In September 2011 Judith Tebbutt and her husband David set out on an adventurous holiday to Kenya. After a joyous week on safari in the Masai Mara, they flew on to a beach resort forty kilometres south of Somalia and there tragedy struck them. ‘A long walk home’ is Judith’s account of the events that unfolded when she was snatched by Somali pirates and held for months before her release was negotiated.
We were all I think a little bit nervous of what this book was going to be like given the horrific experience it was based on, but it proved an interesting read. Judith Tebbutt tells the story in a very clear and at times dispassionate way. There was a general feeling in the group that we didn’t find the writing emotionally engaging but this may well have been because in order to survive and not lose her essential self Tebbutt used techniques that she had learnt through her career as a psychiatric social worker. She carefully ‘put away’ thoughts that were liable to destabilise her, and concentrated on trying to build relationships with her kidnappers. She demonstrates the resources that can be found within when crises occur.
The book also brings out how cultural differences change approaches to life. When Tebbutt learns that her husband was killed during her abduction she is devastated but her captors really don’t understand – they shrug off her despair with ‘You can get another husband’. Tebbutt is essentially seen as a commodity to be exchanged for cash – as her captivity goes on the investment the pirates have made in her looks as though it is not going to return the dividend they had hoped for. When release finally comes she clearly articulates the fear as she is transported and handed over – who can she actually trust?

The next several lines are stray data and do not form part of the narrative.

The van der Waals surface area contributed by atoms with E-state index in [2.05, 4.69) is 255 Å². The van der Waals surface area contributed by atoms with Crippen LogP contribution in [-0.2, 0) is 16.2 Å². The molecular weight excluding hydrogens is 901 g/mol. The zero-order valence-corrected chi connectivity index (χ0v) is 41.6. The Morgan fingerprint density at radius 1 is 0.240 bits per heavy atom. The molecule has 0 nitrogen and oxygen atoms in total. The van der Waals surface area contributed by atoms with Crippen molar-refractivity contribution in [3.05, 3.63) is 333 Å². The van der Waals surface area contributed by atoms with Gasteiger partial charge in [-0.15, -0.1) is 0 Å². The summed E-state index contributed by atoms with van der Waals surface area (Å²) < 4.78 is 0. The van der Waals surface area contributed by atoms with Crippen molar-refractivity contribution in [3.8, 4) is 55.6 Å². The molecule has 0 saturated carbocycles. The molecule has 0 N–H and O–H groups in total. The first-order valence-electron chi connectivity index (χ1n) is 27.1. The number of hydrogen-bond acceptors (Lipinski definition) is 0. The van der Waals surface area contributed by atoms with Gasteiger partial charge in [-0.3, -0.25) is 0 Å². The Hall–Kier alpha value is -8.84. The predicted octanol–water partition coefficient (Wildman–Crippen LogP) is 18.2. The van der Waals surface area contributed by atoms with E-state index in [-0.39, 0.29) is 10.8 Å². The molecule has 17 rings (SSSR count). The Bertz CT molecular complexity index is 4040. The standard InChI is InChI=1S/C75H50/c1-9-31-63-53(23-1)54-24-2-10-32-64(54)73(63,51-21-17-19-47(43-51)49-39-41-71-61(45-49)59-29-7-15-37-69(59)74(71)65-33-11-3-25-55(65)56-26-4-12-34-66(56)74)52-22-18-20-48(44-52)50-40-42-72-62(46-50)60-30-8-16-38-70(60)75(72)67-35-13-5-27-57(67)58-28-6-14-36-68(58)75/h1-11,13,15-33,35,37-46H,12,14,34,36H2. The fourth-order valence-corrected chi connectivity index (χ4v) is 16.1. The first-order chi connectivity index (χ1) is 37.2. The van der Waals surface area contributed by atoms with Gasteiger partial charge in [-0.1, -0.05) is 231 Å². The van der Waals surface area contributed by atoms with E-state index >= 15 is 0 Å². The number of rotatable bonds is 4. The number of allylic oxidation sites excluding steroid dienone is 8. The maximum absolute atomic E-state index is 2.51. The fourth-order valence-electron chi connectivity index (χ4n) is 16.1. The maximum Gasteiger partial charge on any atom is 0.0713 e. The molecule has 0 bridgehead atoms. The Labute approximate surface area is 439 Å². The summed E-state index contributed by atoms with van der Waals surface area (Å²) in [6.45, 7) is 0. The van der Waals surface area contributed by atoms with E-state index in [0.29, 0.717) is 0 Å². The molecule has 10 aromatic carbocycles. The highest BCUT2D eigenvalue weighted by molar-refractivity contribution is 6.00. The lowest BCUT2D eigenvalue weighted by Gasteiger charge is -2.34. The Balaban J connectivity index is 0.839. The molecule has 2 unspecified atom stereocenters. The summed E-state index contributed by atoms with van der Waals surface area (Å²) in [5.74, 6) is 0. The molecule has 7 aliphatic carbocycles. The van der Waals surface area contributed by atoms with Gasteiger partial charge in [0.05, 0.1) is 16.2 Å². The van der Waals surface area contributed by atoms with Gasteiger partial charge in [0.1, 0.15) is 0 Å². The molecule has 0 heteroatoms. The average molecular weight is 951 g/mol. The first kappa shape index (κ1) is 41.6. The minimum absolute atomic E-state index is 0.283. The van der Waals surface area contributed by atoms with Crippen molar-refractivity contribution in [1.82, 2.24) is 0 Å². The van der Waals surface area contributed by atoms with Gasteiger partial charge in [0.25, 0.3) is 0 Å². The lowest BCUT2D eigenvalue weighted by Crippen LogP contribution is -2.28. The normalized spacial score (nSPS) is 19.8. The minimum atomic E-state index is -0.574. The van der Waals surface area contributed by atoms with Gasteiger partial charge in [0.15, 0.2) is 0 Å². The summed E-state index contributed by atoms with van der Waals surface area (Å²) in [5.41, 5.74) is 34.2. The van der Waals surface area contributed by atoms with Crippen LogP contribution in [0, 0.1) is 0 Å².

There was some frustration that we didn’t get details of the negotiations and Tebbutt’s debriefing although she explains that she is not allowed to know this information. An addition that we would have liked would be her son Ollie’s story told in parallel.